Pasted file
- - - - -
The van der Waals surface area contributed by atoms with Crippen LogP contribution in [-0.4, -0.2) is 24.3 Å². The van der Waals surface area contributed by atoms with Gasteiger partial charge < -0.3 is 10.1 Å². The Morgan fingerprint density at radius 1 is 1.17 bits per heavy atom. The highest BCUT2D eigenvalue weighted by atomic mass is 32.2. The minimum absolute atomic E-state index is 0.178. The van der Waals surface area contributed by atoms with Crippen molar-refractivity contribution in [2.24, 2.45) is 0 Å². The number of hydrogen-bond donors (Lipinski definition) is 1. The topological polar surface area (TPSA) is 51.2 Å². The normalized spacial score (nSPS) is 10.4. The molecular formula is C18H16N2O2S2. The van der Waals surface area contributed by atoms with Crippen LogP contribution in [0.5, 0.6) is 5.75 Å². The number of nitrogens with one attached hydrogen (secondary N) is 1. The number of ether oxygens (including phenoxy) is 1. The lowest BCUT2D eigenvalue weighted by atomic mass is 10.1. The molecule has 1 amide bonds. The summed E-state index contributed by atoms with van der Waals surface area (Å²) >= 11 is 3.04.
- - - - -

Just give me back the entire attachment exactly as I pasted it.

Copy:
The van der Waals surface area contributed by atoms with Crippen LogP contribution in [-0.4, -0.2) is 24.3 Å². The van der Waals surface area contributed by atoms with Gasteiger partial charge < -0.3 is 10.1 Å². The Morgan fingerprint density at radius 1 is 1.17 bits per heavy atom. The highest BCUT2D eigenvalue weighted by atomic mass is 32.2. The minimum absolute atomic E-state index is 0.178. The van der Waals surface area contributed by atoms with Crippen molar-refractivity contribution in [2.24, 2.45) is 0 Å². The number of hydrogen-bond donors (Lipinski definition) is 1. The topological polar surface area (TPSA) is 51.2 Å². The normalized spacial score (nSPS) is 10.4. The molecular formula is C18H16N2O2S2. The van der Waals surface area contributed by atoms with Crippen LogP contribution in [0.5, 0.6) is 5.75 Å². The number of nitrogens with one attached hydrogen (secondary N) is 1. The number of ether oxygens (including phenoxy) is 1. The lowest BCUT2D eigenvalue weighted by atomic mass is 10.1. The molecule has 1 amide bonds. The summed E-state index contributed by atoms with van der Waals surface area (Å²) >= 11 is 3.04.